Singapore's public sector outlines plans to go green

Singapore's public sector outlines plans to go green

The public sector aims to reduce its electricity consumption by more than 15 per cent and its water consumption by more than 5 per cent by 2020, compared to 2013 levels.

SINGAPORE: Singapore's public sector is taking the lead in going green when it unveiled its first action plan on Monday (Jun 5), outlining its collective efforts in environmental sustainability.

Specifically, it aims to reduce electricity and water consumption by 15 per cent and 5 per cent, respectively, by 2020. From 2013 to 2015, the sector accounted for about 4 per cent of the country's total electricity consumption and 3 per cent of total water consumption. 

The public sector comprises of 16 institutions and 64 statutory boards, with more than 145,000 workers and operates about 1,000 facilities across the island.

running water

The plans also include embarking on innovative initiatives and projects, such as food waste recycling in public sector premises and a floating solar testbed in Tengeh Reservoir.

Speaking at the opening of the Singapore Sustainability Academy on Monday, Deputy Prime Minister Teo Chee Hean said: "We will expand our green procurement policy to cover more products and adopt green practices for public sector events. Such efforts will help the Government reap cost savings, and build up capabilities in urban sustainability.”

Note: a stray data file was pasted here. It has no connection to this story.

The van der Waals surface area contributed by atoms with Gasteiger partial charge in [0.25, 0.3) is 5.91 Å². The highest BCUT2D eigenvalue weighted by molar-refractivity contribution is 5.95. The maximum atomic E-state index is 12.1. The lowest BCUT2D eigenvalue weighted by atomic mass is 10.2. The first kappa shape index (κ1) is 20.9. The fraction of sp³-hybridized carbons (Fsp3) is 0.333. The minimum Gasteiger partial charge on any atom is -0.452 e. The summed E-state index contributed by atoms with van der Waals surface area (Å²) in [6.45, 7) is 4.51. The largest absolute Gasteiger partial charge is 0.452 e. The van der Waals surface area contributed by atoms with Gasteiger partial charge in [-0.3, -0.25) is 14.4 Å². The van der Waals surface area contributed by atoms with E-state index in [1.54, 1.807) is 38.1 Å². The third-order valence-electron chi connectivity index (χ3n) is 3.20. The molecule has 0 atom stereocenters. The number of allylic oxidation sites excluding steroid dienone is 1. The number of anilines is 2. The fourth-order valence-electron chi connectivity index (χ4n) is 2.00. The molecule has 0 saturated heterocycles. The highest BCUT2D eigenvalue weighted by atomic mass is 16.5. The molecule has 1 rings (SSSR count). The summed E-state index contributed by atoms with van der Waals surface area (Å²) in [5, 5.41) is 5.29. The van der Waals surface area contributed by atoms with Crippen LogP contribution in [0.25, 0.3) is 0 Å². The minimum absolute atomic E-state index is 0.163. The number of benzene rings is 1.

The Singapore Sustainability Academy is a joint collaboration led by property group City Developments Limited (CDL) and the Sustainable Energy Association of Singapore. It is the first major "people, public and private" initiative in support of Singapore’s environmental and climate change goals.

Sustainability Academy
The logo of Singapore Sustainability Academy. (Photo: Afifah Ariffin)

As a nod to its green credentials, the Singapore Sustainability Academy's new building is self sustainable for its energy needs. For instance, solar panels installed on the building's roof are able to generate enough energy. It is also made of wood from responsible sources and uses smart technology to control lighting and air conditioning. 

"It will be a hub for thought leadership, sharing of best practices and we want - whether it is public sector, private sector or people sector - everybody to come and contribute to conserve the environment,” said Ms Esther An, CDL's chief sustainability officer.

Source: CNA/de